Medicaid, the program providing health care to 72 million low-income and disabled people, consumed 29 percent of all state general fund dollars in 2016. That constituted the second largest share of the pie behind elementary, secondary and higher education.
A new survey by the National Association of State Budget Officers issued Thursday found that while Medicaid spending grew moderately in fiscal 2016, it began to accelerate this year at a 5.3 percent clip and is expected to continue to climb in the coming years.
Return: States Trim Their Spending Plans as Tax Revenues Come Up Short
States last year contributed $204.5 billion of the total $553.4 billion cost of the federal-state entitlement program. And for the first time this year, the 31 states and the District of Columbia that opted to expand Medicaid under the Affordable Care Act to cover able-bodied, low-income, childless adults have begun contributing a small share of the cost of the program – beginning with $6.2 billion this year and an estimated $8.5 billion in fiscal 2018.
The Medicaid program has become a mounting headache for states, as Congress debates a slew of far-reaching reforms, including the repeal and replacement of Obamacare, more than $800 billion of long-term cuts to Medicaid and revolutionary changes in the way states and the federal government share the overall cost of the program.
For now, governors and state legislators must cope with the reality that state spending on Medicaid continues to outstrip incoming general revenues, suggesting a growing mismatch between state health care costs for low-income Americans and revenue from state sales tax, personal and business income taxes, and other fees. The latest NASBO study of fiscal trends says three-fifths of the states are struggling with revenue shortfalls. As they press for action on new budgets for the fiscal year that begins July 1, governors are proposing across the board increases of only one percent.
But depending on what the GOP-controlled Congress and President Trump enact this year – if anything – red and blue states throughout the country could be saddled with enormous additional costs and responsibilities. The Senate is considering a bill that would gradually phase out expanded Medicaid at a slower pace than what is called for under the House-passed American Health Care Act.
Related: Senate Republicans Are Getting Closer to Rolling Back Medicaid Expansion
Republicans in both chambers are also promoting a plan to convert Medicaid from an open-ended entitlement to a block grant with a per capita limit on spending, and granting states considerable flexibility to reduce their costs. That proposal, if implemented, would shift considerable long-term costs from the federal government to the states.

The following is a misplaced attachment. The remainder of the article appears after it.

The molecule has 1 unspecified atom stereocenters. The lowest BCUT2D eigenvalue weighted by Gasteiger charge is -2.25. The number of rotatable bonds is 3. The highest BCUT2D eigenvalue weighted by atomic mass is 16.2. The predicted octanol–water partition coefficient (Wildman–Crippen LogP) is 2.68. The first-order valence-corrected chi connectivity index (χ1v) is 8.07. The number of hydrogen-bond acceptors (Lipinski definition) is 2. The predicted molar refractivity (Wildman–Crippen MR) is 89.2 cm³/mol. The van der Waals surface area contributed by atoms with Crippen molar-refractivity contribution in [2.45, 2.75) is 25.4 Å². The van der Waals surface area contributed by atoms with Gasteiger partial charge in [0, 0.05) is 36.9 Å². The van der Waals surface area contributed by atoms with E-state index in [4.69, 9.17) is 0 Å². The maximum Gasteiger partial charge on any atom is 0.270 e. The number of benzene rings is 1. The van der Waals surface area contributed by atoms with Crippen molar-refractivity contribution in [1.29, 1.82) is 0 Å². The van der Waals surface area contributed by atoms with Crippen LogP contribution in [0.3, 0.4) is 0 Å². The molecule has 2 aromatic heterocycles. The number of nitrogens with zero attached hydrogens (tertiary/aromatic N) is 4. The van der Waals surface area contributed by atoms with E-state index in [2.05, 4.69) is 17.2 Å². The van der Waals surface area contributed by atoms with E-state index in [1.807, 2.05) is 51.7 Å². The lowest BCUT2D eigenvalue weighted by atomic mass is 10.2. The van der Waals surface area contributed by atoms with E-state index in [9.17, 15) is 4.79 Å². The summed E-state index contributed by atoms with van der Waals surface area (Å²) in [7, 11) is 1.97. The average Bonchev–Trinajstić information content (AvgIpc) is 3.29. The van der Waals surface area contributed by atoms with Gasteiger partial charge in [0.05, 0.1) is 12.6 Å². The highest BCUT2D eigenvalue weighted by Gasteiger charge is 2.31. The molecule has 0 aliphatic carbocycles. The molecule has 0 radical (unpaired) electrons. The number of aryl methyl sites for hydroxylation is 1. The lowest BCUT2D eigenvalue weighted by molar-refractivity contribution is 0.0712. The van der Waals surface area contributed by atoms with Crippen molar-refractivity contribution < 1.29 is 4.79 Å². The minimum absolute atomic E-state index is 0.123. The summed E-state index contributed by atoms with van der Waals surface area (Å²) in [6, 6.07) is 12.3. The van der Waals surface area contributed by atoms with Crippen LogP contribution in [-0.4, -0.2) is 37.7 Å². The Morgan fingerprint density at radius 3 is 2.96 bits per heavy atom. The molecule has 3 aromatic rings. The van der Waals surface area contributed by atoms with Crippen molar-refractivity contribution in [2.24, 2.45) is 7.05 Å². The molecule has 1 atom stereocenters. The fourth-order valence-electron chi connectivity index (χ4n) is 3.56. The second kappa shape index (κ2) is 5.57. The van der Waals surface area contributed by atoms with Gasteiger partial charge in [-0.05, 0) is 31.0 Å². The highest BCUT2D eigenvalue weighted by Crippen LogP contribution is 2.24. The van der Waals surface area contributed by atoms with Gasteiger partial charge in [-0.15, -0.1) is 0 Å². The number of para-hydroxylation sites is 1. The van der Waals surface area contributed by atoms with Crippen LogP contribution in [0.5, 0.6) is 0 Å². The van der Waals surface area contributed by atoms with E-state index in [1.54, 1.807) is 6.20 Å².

According to a Center on Budget and Policy Priorities analysis last November, a block grant proposal contained in a House GOP budget plan for fiscal 2017 would cut federal Medicaid funding by $1 trillion — or nearly 25 percent — over ten years, relative to current law. By then, federal funding for Medicaid and the Children’s Health Insurance Program (CHIP) would be roughly $169 billion, or about a third less than what it would be under existing law.
State officials would be left with the dilemma of either trying to absorb the loss by cutting their budgets or raising taxes, or by tightening regulations to force millions of poor people off of the Medicaid rolls.
“States are closely watching renewed federal legislative efforts to repeal and replace the Affordable Care Act, which would have a significant impact on both Medicaid expansion and the overall Medicaid program in years to come,” the report stated.
Related: States Face a $1 Trillion Pension Crisis - Here Are the Worst 10
Average Medicaid enrollment increased an estimated 3.1 percent to 72.2 million people in 2016, the Centers for Medicare & Medicaid Services (CMS) reported. Most of that growth was among newly eligible adults who signed up for the expanded Medicaid services.
In fiscal 2016, spending on Medicaid expansion totaled $78.7 billion. That was mostly financed by the federal government but including a token $4.5 billion from a handful of states that began offering the coverage before the Medicaid expansion program was formally launched. This year, the overall cost of the expanded Medicaid program will total $87.1 billion, with about $8.5 billion coming from the 31 states taking part in the program.